The promise of vendor management systems (VMS) in Light Industrial environments has been primarily a large disappointment to organizations that would love the core benefits that a VMS can provide.
When looking at potential VMS systems and peeling back the layers of these technologies, companies quickly find they are unable to handle the complexities of manufacturing, warehousing, and logistics environments.
Most vendor management systems can manage white-collar temps with ease, but they were never designed to deal with the unique needs of hardcore manufacturing operations. In the end, the best a manufacturing organization can often get out of a VMS is worker headcount tracking, which kills much of the financial and productivity returns that a VMS promises.
Companies have been forced to settle for a sub-standard solution or do nothing because they think there isn’t a technology out there that will work. Thankfully, some vendor management systems have been specifically designed to deal with the realities and requirements of light industrial staffing.
In this blog, we take a look at the six key areas in which traditional VMS technologies are failing organizations when it comes to manufacturing and light industrial staffing. By seeing these failings, your business will know what it needs to look for when choosing the right VMS.
1 - Work Shift Management
In manufacturing and logistics environments the first hurdle that VMS systems often fail at is managing multiple work shifts across multiple locations. A single site could have dozens of different work shift configurations such as the Dupont, 2-3-2, and 4on/4off shifts to name just a few. Add in additional complexities like shift premiums and bonus add on’s and the traditional VMS systems fail.
2 - High Volume & Worker Fluidity
In logistics and distribution environments temp workforce needs can change rapidly often several times in a matter of hours. An unexpected truck may be hitting the doors early or a high-urgency repacking job may pop up.
For a VMS to be successful in these environments the system needs to be able to enable the staffing agencies and hiring managers to operate in bulk worker scenarios, ordering, filling, and onboarding hundreds of job openings at one location in hours and sometimes even minutes. The traditional VMS systems just aren't designed for, nor do the providers want to deal with these complexities, as they are not core to their business or their system.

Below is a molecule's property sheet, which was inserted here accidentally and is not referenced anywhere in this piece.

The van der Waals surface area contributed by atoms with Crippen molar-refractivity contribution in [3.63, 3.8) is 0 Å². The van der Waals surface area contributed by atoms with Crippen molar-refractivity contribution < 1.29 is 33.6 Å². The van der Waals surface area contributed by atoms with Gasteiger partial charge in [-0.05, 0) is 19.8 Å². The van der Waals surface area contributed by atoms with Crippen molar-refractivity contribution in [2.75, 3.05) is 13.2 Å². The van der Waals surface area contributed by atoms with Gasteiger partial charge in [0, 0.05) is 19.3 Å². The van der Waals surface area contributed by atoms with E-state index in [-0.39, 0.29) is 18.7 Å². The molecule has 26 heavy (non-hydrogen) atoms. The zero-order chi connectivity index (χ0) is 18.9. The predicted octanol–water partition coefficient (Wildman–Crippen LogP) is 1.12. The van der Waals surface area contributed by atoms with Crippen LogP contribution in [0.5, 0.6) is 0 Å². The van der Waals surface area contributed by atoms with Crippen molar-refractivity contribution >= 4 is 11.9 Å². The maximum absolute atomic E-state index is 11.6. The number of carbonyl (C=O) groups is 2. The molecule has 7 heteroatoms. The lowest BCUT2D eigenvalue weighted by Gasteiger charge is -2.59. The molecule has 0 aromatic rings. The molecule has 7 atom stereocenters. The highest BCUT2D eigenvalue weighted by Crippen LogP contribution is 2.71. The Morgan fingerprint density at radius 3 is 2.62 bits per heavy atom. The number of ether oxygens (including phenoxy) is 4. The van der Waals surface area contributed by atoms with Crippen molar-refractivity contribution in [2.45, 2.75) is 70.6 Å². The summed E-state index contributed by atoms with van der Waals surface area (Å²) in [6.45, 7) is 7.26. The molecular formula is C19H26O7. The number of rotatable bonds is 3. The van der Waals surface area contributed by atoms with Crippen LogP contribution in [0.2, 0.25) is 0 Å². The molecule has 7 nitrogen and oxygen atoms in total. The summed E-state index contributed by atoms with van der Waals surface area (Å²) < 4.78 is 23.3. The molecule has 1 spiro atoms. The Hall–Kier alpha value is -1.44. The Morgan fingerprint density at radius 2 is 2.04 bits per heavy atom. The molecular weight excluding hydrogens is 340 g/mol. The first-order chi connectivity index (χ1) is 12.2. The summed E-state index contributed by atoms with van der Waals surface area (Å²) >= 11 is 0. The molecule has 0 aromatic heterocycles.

3 - Timekeeping System Integrations
Worker timekeeping systems are another situation where manufacturing and warehouse environments are unique to what legacy VMS systems were not built to manage. In many situations, companies will have thousands of workers across dozens of sites and often utilize numerous systems of timekeeping (manual and automated).
For a vendor management system to properly handle these situations it needs to be able to integrate with all systems and provide site leads the ability to manually upload time data where a system doesn’t exist. Loading time worker by worker is not an effective solution and defeats the promise of automation.
4 - Regulatory Demands
Quite often manufacturing companies are in some way regulated or are required to follow and report against specific protocols. Often these change from location to location due to different jurisdictional rules. A VMS should be able to adapt and provide each location the ability to set up and track against these worker-specific protocols and policies.
5 - Health and Safety Tracking
In the light industrial world, the reporting and management of incidents is a critical compliance requirement. Every worker incident needs to be reported immediately with full transparency so that the organization can track and report health and safety incidents both internally and externally. The VMS must have the functionality to address these needs.
6 - Skills Testing and Certification
In many manufacturing environments, workers are handling very dangerous materials, or are required to demonstrate knowledge and skills in very specific areas of practice. Being able to test, assess and validate that workers have these skills and knowledge before onboarding is critical to the safety of the worker and the work environment.
Today’s VMS should provide for embedded online screening and certification and/or integrate the company's third party assessment tools.
These are just a few of the needs that manufacturing and logistics organizations deal with every day and the reasons why up until now the traditional VMS systems have fallen well short in meeting these needs.
The good news for light industrial managers is that the VMS world has changed in the last couple of years and some new emerging systems have been built to handle these complex environments.
Conexis VMS is one of those systems. With over 200,000 active users, with over 60% of the workers in it being in light industrial and manufacturing positions, we know what it takes to build a VMS system that applies to the requirements of organizations with manufacturing and light industrial staffing needs.
Are you looking for more information on how a vendor management system can benefit your light industrial temp workforce management program? Book a demo of Conexis VMS today. We’d be pleased to show you exactly how a vendor management system works, and how it can improve the ROI of your light industrial contingent workforce program.